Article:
Why solvency regulation of banks fails to reach its objective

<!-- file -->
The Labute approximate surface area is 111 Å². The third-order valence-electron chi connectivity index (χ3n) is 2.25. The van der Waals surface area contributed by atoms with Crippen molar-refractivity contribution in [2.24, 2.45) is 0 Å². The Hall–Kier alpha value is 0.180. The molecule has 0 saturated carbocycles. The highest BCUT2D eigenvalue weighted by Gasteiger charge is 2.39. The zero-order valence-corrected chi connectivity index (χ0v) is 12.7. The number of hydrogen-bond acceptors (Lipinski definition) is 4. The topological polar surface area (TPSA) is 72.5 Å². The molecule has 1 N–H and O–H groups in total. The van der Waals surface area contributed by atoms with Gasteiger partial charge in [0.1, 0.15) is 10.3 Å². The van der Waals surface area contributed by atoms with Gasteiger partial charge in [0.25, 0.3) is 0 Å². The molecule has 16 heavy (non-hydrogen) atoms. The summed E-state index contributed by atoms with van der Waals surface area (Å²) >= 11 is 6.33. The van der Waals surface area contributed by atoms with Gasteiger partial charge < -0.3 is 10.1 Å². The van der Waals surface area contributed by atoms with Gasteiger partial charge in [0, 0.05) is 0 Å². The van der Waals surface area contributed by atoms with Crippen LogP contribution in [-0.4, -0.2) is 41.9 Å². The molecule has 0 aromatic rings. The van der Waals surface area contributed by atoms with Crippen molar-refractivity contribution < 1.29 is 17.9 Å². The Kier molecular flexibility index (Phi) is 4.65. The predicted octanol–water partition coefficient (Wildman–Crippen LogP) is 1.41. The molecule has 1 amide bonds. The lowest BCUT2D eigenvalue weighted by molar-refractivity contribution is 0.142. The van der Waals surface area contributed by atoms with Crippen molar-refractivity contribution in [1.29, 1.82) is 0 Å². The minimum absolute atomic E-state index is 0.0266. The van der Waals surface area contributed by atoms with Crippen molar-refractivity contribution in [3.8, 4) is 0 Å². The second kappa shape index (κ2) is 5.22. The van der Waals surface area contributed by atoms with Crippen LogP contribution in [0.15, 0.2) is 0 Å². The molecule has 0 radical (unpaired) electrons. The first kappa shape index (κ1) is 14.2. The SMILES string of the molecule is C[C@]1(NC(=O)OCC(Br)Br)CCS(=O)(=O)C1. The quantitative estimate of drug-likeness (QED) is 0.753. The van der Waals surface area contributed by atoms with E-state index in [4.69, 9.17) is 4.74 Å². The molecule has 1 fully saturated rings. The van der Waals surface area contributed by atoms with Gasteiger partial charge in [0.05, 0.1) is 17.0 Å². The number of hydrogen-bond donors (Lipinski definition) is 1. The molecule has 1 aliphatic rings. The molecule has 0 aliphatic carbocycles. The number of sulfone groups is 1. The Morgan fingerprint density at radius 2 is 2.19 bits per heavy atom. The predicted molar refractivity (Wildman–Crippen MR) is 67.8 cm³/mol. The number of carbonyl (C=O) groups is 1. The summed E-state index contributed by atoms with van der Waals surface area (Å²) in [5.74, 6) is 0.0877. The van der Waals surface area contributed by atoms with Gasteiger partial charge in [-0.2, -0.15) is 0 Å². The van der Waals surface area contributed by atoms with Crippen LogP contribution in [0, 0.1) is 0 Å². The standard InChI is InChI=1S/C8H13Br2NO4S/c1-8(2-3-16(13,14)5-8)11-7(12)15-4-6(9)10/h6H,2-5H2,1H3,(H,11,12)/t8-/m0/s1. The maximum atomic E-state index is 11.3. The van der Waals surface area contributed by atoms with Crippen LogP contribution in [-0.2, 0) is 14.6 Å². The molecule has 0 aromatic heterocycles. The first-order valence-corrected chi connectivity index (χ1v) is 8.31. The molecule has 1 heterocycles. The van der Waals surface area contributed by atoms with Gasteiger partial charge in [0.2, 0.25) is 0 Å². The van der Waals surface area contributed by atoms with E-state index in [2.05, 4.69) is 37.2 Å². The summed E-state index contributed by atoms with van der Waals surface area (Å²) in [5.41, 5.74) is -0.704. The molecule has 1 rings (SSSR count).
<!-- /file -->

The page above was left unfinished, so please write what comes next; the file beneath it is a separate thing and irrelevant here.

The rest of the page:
This paper contains a critique of solvency regulation such as imposed on banks by Basel I and II. Banks investment divisions seek to maximize the expected rate of return on risk-adjusted capital. For them, a higher solvency level lowers the cost of refinancing but ties costly capital. Sequential decision making by banks is tracked over three periods. In period 1, exogenous changes in expected returns and volatility occur, causing a pair of optimal adjustments of solvency in period 2. In period 3, the actual adjustment of solvency constitutes an exogenous shock, triggering portfolio adjustments in terms of expected return and volatility which move the bank along an endogenous efficiency frontier. Both Basel I and II are shown to modify the slope of this frontier, inducing senior management to opt for higher volatility in several situations. Therefore, both types of solvency regulation can run counter their stated objective, which may also be true of Basel III.
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